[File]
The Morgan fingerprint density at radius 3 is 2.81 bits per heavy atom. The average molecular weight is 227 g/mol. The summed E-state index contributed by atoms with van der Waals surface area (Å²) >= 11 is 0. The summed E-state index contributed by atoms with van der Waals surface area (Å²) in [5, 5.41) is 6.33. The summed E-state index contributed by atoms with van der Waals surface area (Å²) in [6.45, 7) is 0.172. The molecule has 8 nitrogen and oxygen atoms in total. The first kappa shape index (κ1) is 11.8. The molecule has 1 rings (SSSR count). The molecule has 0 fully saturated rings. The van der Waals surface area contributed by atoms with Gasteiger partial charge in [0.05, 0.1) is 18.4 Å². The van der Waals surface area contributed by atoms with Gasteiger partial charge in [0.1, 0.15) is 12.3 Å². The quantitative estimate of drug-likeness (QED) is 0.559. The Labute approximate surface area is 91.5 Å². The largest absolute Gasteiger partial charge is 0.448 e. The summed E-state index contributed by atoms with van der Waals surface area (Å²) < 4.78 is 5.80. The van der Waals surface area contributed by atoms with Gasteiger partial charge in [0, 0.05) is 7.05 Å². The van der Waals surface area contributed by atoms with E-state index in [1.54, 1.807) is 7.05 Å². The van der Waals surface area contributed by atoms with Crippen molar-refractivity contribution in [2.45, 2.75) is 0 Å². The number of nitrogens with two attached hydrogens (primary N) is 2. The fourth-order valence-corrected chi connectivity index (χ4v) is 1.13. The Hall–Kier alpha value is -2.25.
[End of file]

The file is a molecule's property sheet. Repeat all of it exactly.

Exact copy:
The Morgan fingerprint density at radius 3 is 2.81 bits per heavy atom. The average molecular weight is 227 g/mol. The summed E-state index contributed by atoms with van der Waals surface area (Å²) >= 11 is 0. The summed E-state index contributed by atoms with van der Waals surface area (Å²) in [5, 5.41) is 6.33. The summed E-state index contributed by atoms with van der Waals surface area (Å²) in [6.45, 7) is 0.172. The molecule has 8 nitrogen and oxygen atoms in total. The first kappa shape index (κ1) is 11.8. The molecule has 1 rings (SSSR count). The molecule has 0 fully saturated rings. The van der Waals surface area contributed by atoms with Gasteiger partial charge in [0.05, 0.1) is 18.4 Å². The van der Waals surface area contributed by atoms with Gasteiger partial charge in [0.1, 0.15) is 12.3 Å². The quantitative estimate of drug-likeness (QED) is 0.559. The Labute approximate surface area is 91.5 Å². The largest absolute Gasteiger partial charge is 0.448 e. The summed E-state index contributed by atoms with van der Waals surface area (Å²) < 4.78 is 5.80. The van der Waals surface area contributed by atoms with Gasteiger partial charge in [0, 0.05) is 7.05 Å². The van der Waals surface area contributed by atoms with E-state index in [1.54, 1.807) is 7.05 Å². The van der Waals surface area contributed by atoms with Crippen molar-refractivity contribution in [2.45, 2.75) is 0 Å². The number of nitrogens with two attached hydrogens (primary N) is 2. The fourth-order valence-corrected chi connectivity index (χ4v) is 1.13. The Hall–Kier alpha value is -2.25.